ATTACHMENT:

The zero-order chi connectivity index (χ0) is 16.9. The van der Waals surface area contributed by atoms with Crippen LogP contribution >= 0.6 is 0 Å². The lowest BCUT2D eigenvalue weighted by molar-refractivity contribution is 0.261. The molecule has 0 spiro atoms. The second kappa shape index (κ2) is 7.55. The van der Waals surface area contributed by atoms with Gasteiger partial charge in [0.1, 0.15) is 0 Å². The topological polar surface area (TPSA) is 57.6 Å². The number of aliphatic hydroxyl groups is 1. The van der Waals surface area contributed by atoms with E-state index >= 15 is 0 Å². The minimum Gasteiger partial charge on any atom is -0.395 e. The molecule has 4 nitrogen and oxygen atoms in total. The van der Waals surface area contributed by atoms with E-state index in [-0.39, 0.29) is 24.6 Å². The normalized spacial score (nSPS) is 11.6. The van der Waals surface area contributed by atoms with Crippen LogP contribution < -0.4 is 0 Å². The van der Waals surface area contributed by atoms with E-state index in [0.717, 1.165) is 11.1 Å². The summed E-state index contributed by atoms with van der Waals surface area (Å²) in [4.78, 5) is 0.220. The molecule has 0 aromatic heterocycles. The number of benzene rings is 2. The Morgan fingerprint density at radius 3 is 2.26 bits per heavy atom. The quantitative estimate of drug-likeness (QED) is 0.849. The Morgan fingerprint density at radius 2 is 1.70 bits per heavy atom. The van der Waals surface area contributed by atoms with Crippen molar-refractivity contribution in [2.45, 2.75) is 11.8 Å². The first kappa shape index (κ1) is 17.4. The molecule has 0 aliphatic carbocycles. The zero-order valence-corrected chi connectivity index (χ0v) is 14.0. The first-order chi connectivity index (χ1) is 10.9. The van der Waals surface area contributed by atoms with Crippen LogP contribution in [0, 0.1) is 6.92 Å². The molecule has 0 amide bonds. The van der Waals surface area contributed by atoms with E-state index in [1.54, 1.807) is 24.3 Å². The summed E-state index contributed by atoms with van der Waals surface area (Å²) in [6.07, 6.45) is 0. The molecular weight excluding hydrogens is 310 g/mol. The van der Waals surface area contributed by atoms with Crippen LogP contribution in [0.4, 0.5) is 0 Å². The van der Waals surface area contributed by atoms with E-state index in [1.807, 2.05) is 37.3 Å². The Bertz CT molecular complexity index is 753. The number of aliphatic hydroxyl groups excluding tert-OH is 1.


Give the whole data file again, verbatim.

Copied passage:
The zero-order chi connectivity index (χ0) is 16.9. The van der Waals surface area contributed by atoms with Crippen LogP contribution >= 0.6 is 0 Å². The lowest BCUT2D eigenvalue weighted by molar-refractivity contribution is 0.261. The molecule has 0 spiro atoms. The second kappa shape index (κ2) is 7.55. The van der Waals surface area contributed by atoms with Gasteiger partial charge in [0.1, 0.15) is 0 Å². The topological polar surface area (TPSA) is 57.6 Å². The number of aliphatic hydroxyl groups is 1. The van der Waals surface area contributed by atoms with E-state index >= 15 is 0 Å². The minimum Gasteiger partial charge on any atom is -0.395 e. The molecule has 4 nitrogen and oxygen atoms in total. The van der Waals surface area contributed by atoms with E-state index in [-0.39, 0.29) is 24.6 Å². The normalized spacial score (nSPS) is 11.6. The van der Waals surface area contributed by atoms with Crippen LogP contribution < -0.4 is 0 Å². The van der Waals surface area contributed by atoms with E-state index in [0.717, 1.165) is 11.1 Å². The summed E-state index contributed by atoms with van der Waals surface area (Å²) in [4.78, 5) is 0.220. The molecule has 0 aromatic heterocycles. The number of benzene rings is 2. The Morgan fingerprint density at radius 3 is 2.26 bits per heavy atom. The quantitative estimate of drug-likeness (QED) is 0.849. The Morgan fingerprint density at radius 2 is 1.70 bits per heavy atom. The van der Waals surface area contributed by atoms with Crippen molar-refractivity contribution in [2.45, 2.75) is 11.8 Å². The first kappa shape index (κ1) is 17.4. The molecule has 0 aliphatic carbocycles. The zero-order valence-corrected chi connectivity index (χ0v) is 14.0. The first-order chi connectivity index (χ1) is 10.9. The van der Waals surface area contributed by atoms with Crippen LogP contribution in [0, 0.1) is 6.92 Å². The molecule has 0 amide bonds. The van der Waals surface area contributed by atoms with E-state index in [1.54, 1.807) is 24.3 Å². The summed E-state index contributed by atoms with van der Waals surface area (Å²) in [6.07, 6.45) is 0. The molecular weight excluding hydrogens is 310 g/mol. The van der Waals surface area contributed by atoms with Crippen LogP contribution in [0.4, 0.5) is 0 Å². The van der Waals surface area contributed by atoms with E-state index in [1.807, 2.05) is 37.3 Å². The Bertz CT molecular complexity index is 753. The number of aliphatic hydroxyl groups excluding tert-OH is 1.